value" approach in cases alleging securities fraud arising out of
essentially face-to-face transactions. For example, courts have dismissed
for failure to allege sufficient nexus between misrepresentation and
securities transaction Rule 10b-5 claims alleging that (a) a brokerage
house fraudulently induced its customer to liquidate his stock portfolio
for reinvestment purposes; (b) defendant failed to convey the proceeds of
a securities transaction when due; and (c) defendant's directors
negotiated for the sale of all their company's shares with no intention
of concluding an agreement. (See Saxe v. E.F. Hutton & Co., Inc., 789
F.2d 105 (2d Cir. 1986); Press, 988 F. Supp. at 388-89; Production
Resource Group, 6 F. Supp.2d at 239 40). While misrepresentations were
alleged in each of these face-to-face transactions, they did not pertain
to the merit or value of the security at issue and thus were not
actionable under Rule 10b-5.

In fraud on the market cases, the Second Circuit interprets "in
connection with" more expansively. If open market purchases or sales are
made allegedly in reliance on public misstatements or omissions that
could affect the company's stock price, the Second Circuit subsumes the
"in connection with" inquiry into the materiality standard. Accordingly,
if the alleged misleading information is of a sort that a reasonable
investor would rely on in deciding to buy or sell a security, the
requisite connection between the alleged fraud and the securities
transaction is present. See, e.g., In re Ames Dep't Stores Inc. Stock
Litig., 991 F.2d 953 (2d Cir. 1993); In re The Leslie Fay Co's, Inc. 871
F. Supp. 686 (S.D.N.Y. 1995).

This "effect on the market" test casts a wide net, particularly at the
pleading stage. Courts in the Second Circuit have sustained claims in
fraud on the market cases if a reasonable investor might have considered
the statement in evaluating a company's prospects, even if the statement
was not directed at investors. Thus, class action claims have proceeded
based on an array of publicly available information, from statements
directed at shareholders contained in quarterly and annual public filings
and press releases, to purely technical product information published in
a trade journal, because of the breadth of information consulted by
financial analysts. (See id.; see also In re Carter-Wallace, Inc. Sec.
Litig., 150 F.3d 153, 156-57 (2d Cir. 1998).) After the pleading stage,
in order to avoid dismissal plaintiffs must present credible evidence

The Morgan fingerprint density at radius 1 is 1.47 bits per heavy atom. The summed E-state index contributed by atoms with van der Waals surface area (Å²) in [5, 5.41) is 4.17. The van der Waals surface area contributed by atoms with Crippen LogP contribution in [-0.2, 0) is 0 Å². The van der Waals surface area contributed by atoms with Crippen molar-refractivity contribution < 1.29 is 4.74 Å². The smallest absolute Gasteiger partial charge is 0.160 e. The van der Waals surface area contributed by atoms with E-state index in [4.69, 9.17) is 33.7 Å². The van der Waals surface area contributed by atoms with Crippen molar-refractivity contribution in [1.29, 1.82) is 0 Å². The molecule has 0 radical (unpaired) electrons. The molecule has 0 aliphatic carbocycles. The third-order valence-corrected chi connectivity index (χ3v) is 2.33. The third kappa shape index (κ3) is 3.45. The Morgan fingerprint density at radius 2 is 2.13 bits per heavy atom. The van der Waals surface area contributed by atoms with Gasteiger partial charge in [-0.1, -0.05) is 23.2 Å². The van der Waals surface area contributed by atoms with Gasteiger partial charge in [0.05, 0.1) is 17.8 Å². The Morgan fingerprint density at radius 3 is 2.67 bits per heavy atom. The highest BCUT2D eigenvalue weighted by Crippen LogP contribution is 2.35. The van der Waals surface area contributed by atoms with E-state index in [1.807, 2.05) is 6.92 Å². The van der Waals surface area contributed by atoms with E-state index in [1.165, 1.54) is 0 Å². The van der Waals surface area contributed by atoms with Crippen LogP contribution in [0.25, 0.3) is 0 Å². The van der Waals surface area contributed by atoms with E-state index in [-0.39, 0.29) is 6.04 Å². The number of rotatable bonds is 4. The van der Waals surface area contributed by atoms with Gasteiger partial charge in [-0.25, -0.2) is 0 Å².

that any allegedly misleading statement was actually consulted and used
by market professionals in evaluating the stock of the company.


Asserting a successful threshold challenge to a class action complaint's
"in connection with" allegations will be difficult under Semerenko's
materiality plus public dissemination in a reliable medium standard, or
the Second Circuit's subtantially similar approach in fraud on the market
cases. The growing number of cases sustaining claims based on alleged
misstatments connected to a securities transaction only by assumption
propped up by inference warrants judicial reconsideration of the
Semerenko standard. Moreover, the textual basis of the standard is
questionable, as it essentially subsumes an element of the 10b-5 claim
into the distinct materiality inquiry. In contrast, the investment value
approach has the virtue of reasonably distinct landmarks fixing the
boundaries of liability - the requisite connection is only present when
plaintiff alleges and proves it purchased or sold a security in reliance
on a misrepresentation as to its value or merit.

(See id.; see also In re Carter-Wallace, Inc. Sec. Litig., 150 F.3d 153,
156-57 (2d Cir. 1998).) In the meantime, the minimal nexus required in
fraud on the market cases underscores the importance of meticulous care
and investigation attending the preparation and issuance of any public
statements made by directors and officers, whether in press releases,
letters to shareholders, quarterly and annual reports or any other public
medium. (New York Law Journal, September 26, 2000)